To Jessie from Harry Redgrave

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Title

To Jessie from Harry Redgrave

Description

A letter and envelope from Harry Redgrave to Jessie. Harry writes about life at RAF Warmwell including his training, an air raid exercise and his social life. Jessie and Pamela have left their home in Southend and is staying with relatives in Teddington.

Creator

Publisher

IBCC Digital Archive

Date

1940-06-03

Rights

This content is available under a CC BY-NC 4.0 International license (Creative Commons Attribution-NonCommercial 4.0). It has been published ‘as is’ and may contain inaccuracies or culturally inappropriate references that do not necessarily reflect the official policy or position of the University of Lincoln or the International Bomber Command Centre. For more information, visit https://creativecommons.org/licenses/by-nc/4.0/ and https://ibccdigitalarchive.lincoln.ac.uk/omeka/legal.

Format

Three handwritten sheets and an envelope

Language

Identifier

ERedgraveHCRedgraveJM400603-0001,
ERedgraveHCRedgraveJM400603-0002,
ERedgraveHCRedgraveJM400603-0003,
ERedgraveHCRedgraveJM400603-0004

Spatial Coverage

Temporal Coverage

Transcription

[postmark]
[postage stamp]

[inserted] [place names] [/inserted]

Mrs. H. C. Redgrave,
c/o Mrs Bough,
26 Queens Road,
Teddington,
Middx.

[page break]

743047 L.A.C. Redgrave H.C.
Hut D1
R.A.F. Station
Warmwell
Nr. Dorset
Mon 3 June

Dear Jessie,

I hope you have got over your journey of Saturday and are beginning to feel resigned at leaving the bungalow. We have just finished our first day of training and I am going to spend the evening writing and resting.

Yesterday evening a party of us walked down to the local which is apparently the only place apart from Weymouth and Dorchester to go to. Tom probably knows it quite well [sic] the “Frampton Arms” and the next nearest pubs are three miles away which would involve a walk of nearly six miles to get any sort of a change of scenery during weekday evenings. I think the ENSA and NAAFI hold a number of shows hear [sic] so maybe it wont [sic] be too dull. Theres [sic] one on tonight The Pilgrim Players doing “Tobias and the Angel” but I am so hard up I just cant [sic] afford to go.

There was an air raid warning hear [sic] last night and about [deleted] haf [/deleted] half past twelve we had to get some clothes on and find our way to our shelter in pitch dark and only half awake and sit underground in the pitch black for about forty five minutes. Talk about a to do. [sic] We cussed

[page break]

2
like the devil and made no end of noise getting out of our huts and yet when the all clear was sounded and we got back the huts the lad in the next bed to mine was still fast asleep and knew nothing about the raid.

The food here has been very good up to now and now I getting [sic] a bit more used to it the huts [deleted] arne [/deleted] are not so bad. Unfortunately there is never any hot water in the wash places and no baths only cold showers. If it keeps as hot as this it wont [sic] be too bad although I must say I don’t think a lot of shaving in cold water.

Getting down to more serious things you must tell me a lot more about how things were left in Southend. Did you tell the building society or Mr Tickett. [sic] If not I must explain things to the A.R. and ask Mr Tickett to pick up my byke [sic] before it is pinched. [smudged] Do [/smudged] the corporation know anything about the rates. It seems you are going to have a lot to write to me in the next few days. Tell me all you can and I will try and fix things up the best I can.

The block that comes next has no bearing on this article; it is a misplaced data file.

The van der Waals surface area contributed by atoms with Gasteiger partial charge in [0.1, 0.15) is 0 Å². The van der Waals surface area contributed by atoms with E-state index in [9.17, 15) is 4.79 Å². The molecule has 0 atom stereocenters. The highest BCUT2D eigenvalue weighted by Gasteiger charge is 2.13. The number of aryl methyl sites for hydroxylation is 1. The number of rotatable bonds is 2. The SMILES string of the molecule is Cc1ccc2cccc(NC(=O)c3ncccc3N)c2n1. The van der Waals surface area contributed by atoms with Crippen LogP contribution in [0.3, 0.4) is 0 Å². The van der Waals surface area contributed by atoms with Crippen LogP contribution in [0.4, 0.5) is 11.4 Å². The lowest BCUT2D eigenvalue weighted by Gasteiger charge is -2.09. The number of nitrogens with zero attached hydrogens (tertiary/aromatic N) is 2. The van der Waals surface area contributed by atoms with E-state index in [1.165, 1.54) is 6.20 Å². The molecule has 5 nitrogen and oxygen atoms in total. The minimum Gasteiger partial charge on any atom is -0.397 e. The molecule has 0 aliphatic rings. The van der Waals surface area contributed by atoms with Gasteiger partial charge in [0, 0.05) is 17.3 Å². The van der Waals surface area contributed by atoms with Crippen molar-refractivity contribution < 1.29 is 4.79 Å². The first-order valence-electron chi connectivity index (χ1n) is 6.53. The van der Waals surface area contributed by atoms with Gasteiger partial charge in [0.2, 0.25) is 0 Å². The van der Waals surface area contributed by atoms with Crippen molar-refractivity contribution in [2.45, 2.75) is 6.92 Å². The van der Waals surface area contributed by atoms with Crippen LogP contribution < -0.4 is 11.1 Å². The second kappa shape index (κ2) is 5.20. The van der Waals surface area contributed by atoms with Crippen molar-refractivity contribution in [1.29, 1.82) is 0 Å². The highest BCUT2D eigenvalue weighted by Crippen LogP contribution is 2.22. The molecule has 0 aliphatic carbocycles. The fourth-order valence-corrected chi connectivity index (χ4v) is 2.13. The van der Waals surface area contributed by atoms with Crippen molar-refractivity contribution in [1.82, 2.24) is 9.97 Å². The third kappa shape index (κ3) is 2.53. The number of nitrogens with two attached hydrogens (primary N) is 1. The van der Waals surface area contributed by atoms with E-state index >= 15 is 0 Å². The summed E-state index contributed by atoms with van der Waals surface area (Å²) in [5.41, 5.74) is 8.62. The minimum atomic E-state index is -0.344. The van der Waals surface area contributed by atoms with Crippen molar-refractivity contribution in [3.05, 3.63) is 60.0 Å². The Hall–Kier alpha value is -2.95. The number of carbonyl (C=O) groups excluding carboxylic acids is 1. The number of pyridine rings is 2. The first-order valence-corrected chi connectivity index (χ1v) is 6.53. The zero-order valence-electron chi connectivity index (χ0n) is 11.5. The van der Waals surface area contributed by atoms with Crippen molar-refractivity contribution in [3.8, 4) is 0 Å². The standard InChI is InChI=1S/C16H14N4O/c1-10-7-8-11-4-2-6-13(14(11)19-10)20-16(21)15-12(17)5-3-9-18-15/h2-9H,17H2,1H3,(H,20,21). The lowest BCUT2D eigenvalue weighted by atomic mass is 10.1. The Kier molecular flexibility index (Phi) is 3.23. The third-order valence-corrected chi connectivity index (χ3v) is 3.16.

I think you must give up any thoughts of living round this way unless you care to get in touch with Joyce and arrange some means of living between here and Hamble together where the saving in living costs would enable Tom and I to visit you on Sundays or for you and Joyce to go to see your husbands near their stations. Theres [sic] absolutely no living accomodation [sic] near hear [sic] as we are miles out in the country.

[page break]

3
Our course may be cut to six weeks and there is a possibility of a week end [sic] leave at the end so keep smiling dear. I may be with you sooner than you think. Rather a lot of chaps leave this station for places out East such as Singapore and Egypt so you must be prepared for me to be leaving the country altogether soon darling but wherever I go dear you know I shall always be with you in my thoughts and dreams.

Pamela looked very well on Saturday and I hope she is being a good girl at Teddington. I wonder whether she realy [sic] remembered me. All the chaps thought she was a fine baby and a credit to you. I’m glad she is too young to understand all the troubles besetting the world just now and hope she is spared any of its horrors. Where has Gwen gone to and how is my nephew Robert.

Give my love to Aunt Nellie and Uncle Frank and my cousins and tell [inserted] them [/inserted] I will write very soon. I hope Mums [sic] bronchitis is getting better and that she is not upset by the move. Will you ask Joyce for Toms address.

Its time I had my shave and made my bed so I must pack up now. All my love to you and Pamela and I do hope everything turns out for the best.

Always your loving husband
Harry. xxxxx

Citation

Harry Redgrave, “To Jessie from Harry Redgrave,” IBCC Digital Archive, accessed September 19, 2020, https://ibccdigitalarchive.lincoln.ac.uk/omeka/collections/document/15899.

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